official, anonymous, saying that he was, indeed, murdered and dismembered inside the consulate behind me. Now we do expect the Turkish president, Recep Tayyip Erdogan, on Tuesday, speaking to -- at a ruling party event. He said he is going to reveal what he said was the naked truth about this incident. Interestingly enough, his speech will be coinciding with the opening of that investment conference in Saudi Arabia, the so-called Davos in the desert, which so many participants have, to date, dropped out of.

Now regarding the interview with the Saudi Foreign minister, Adel al- Jubeir, he definitely was at pains to distance Crown Prince Mohammed bin Salman from this sordid affair.


AL-JUBEIR: The crown prince has denied this. The crown prince is not aware of this. Even the senior leadership of our intelligence service was not aware of this. This was on an operation that was a rogue operation. This was an operation where individuals ended up exceeding the authorities and responsibilities they had. They made the mistake when they killed Jamal Khashoggi in the consulate and they tried to cover up for it.


WEDEMAN: Now, of course, Adel al-Jubeir there saying that the senior leadership of the intelligence services were unaware but we know that Ahmed al-Asiri, who is the number two in Saudi intelligence, has been relieved of his duties -- Fredricka.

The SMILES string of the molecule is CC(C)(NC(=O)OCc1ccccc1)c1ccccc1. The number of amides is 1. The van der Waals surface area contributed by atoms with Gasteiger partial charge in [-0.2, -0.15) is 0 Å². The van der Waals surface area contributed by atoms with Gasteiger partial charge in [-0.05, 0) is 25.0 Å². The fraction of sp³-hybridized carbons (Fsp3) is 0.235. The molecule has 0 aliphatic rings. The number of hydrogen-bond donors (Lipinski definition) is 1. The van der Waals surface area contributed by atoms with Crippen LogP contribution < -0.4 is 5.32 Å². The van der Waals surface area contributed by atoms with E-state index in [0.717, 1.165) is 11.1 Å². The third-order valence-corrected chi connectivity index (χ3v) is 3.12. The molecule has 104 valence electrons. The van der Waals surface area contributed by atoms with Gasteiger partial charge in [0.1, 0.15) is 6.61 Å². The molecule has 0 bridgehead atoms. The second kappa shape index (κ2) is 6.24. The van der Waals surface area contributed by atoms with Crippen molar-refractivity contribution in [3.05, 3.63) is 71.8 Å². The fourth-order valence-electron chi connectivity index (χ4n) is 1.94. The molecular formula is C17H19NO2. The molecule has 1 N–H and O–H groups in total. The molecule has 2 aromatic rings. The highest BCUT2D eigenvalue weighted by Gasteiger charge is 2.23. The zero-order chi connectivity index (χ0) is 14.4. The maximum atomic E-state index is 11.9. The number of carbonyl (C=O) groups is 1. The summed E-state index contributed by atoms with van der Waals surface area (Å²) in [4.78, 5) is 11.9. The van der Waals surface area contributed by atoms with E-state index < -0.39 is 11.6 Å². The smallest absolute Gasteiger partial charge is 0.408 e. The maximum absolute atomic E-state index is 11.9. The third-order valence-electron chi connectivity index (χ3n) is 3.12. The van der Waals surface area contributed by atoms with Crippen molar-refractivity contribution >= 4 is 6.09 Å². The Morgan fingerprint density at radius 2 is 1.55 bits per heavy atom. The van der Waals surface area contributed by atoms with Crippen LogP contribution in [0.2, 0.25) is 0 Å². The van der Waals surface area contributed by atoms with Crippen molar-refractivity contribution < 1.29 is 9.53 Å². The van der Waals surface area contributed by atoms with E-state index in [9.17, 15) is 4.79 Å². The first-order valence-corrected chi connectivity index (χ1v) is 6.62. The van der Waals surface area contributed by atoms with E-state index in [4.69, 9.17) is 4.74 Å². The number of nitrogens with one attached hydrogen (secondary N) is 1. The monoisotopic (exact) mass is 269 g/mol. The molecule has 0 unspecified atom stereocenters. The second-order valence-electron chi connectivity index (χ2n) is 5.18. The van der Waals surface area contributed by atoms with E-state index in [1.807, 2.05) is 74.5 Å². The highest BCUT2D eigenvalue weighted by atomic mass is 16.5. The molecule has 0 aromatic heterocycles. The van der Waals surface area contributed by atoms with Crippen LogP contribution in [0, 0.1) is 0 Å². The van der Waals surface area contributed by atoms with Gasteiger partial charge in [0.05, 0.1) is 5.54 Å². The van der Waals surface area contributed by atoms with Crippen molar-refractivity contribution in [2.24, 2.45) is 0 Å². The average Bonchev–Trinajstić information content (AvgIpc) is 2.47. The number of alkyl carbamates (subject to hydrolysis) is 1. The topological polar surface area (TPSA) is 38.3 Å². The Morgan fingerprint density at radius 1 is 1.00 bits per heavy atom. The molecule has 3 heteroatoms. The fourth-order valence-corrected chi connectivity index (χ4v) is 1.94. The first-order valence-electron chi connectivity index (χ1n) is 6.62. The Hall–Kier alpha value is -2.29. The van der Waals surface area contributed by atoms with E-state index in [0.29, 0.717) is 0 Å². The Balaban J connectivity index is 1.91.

WHITFIELD: All right. Ben Wedeman, thank you so much.

Meantime, a Russian lawmaker warns the U.S. in bringing the world back to the Cold War by ending a longstanding nuclear agreement. This comes after President Trump said the U.S. will terminate the Intermediate Range Nuclear Forces Treaty.

CNN senior international correspondent Fred Pleitgen is in Moscow with reaction to President Trump's decision.

FREDERIK PLEITGEN, CNN SENIOR INTERNATIONAL CORRESPONDENT: Hi there, Fredricka. Yes, and a lot of anger, a lot of frustration, among the Russian government here. You have some Russian politicians who earlier today came out and said that this could have catastrophic consequences, not just for the U.S. and Russia, but, of course, for the entire world. The Kremlin also coming out even on a Sunday and saying they're going to want an explanation from the United States.

The U.S., however, believes that it's not in its interests anymore to stay in this agreement.


PLEITGEN (voice-over): The U.S. has long been accusing Russia of violating the INF treaty by developing and deploying medium-range nuclear-capable missiles. Now, President Trump says America is axing the agreement.

PRES. DONALD TRUMP (R), UNITED STATES PRESIDENT: We're the ones that have stayed in the agreement and we've honored the agreement. But Russia has not, unfortunately, honored the agreement. So we're going to terminate the agreement. We're going to pull out.